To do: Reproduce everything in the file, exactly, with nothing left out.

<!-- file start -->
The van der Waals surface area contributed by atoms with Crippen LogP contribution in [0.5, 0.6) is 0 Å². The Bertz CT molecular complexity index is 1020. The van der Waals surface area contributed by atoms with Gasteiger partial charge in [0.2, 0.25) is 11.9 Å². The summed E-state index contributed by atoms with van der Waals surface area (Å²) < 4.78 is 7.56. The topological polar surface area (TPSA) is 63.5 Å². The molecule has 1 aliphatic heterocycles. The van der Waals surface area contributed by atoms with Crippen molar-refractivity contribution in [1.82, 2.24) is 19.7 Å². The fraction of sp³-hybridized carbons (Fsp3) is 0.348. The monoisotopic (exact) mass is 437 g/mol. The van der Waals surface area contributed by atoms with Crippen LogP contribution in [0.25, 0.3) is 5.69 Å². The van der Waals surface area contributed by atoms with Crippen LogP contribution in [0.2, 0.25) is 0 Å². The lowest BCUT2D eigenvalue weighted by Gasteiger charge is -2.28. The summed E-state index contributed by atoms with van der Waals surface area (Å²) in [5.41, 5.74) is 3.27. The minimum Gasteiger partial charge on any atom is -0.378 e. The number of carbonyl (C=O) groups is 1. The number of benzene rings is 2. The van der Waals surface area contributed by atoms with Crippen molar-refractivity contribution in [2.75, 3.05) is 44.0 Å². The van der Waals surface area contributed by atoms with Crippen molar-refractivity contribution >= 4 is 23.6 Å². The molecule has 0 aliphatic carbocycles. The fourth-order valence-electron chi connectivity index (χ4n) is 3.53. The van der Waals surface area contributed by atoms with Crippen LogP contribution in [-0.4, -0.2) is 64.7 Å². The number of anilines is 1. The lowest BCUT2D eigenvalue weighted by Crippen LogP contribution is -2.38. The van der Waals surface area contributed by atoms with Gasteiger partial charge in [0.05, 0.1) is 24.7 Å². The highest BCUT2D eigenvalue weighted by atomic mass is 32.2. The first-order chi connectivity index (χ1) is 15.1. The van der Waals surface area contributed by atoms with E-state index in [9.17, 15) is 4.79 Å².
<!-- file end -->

The van der Waals surface area contributed by atoms with Crippen LogP contribution in [0.5, 0.6) is 0 Å². The Bertz CT molecular complexity index is 1020. The van der Waals surface area contributed by atoms with Gasteiger partial charge in [0.2, 0.25) is 11.9 Å². The summed E-state index contributed by atoms with van der Waals surface area (Å²) < 4.78 is 7.56. The topological polar surface area (TPSA) is 63.5 Å². The molecule has 1 aliphatic heterocycles. The van der Waals surface area contributed by atoms with Crippen molar-refractivity contribution in [1.82, 2.24) is 19.7 Å². The fraction of sp³-hybridized carbons (Fsp3) is 0.348. The monoisotopic (exact) mass is 437 g/mol. The van der Waals surface area contributed by atoms with Crippen LogP contribution in [0.25, 0.3) is 5.69 Å². The van der Waals surface area contributed by atoms with Crippen LogP contribution in [0.2, 0.25) is 0 Å². The lowest BCUT2D eigenvalue weighted by Gasteiger charge is -2.28. The summed E-state index contributed by atoms with van der Waals surface area (Å²) in [5.41, 5.74) is 3.27. The minimum Gasteiger partial charge on any atom is -0.378 e. The number of carbonyl (C=O) groups is 1. The number of benzene rings is 2. The van der Waals surface area contributed by atoms with Crippen molar-refractivity contribution in [2.75, 3.05) is 44.0 Å². The van der Waals surface area contributed by atoms with Crippen molar-refractivity contribution >= 4 is 23.6 Å². The molecule has 0 aliphatic carbocycles. The fourth-order valence-electron chi connectivity index (χ4n) is 3.53. The van der Waals surface area contributed by atoms with Crippen LogP contribution in [-0.4, -0.2) is 64.7 Å². The number of anilines is 1. The lowest BCUT2D eigenvalue weighted by Crippen LogP contribution is -2.38. The van der Waals surface area contributed by atoms with Gasteiger partial charge in [0.05, 0.1) is 24.7 Å². The highest BCUT2D eigenvalue weighted by atomic mass is 32.2. The first-order chi connectivity index (χ1) is 15.1. The van der Waals surface area contributed by atoms with E-state index in [9.17, 15) is 4.79 Å².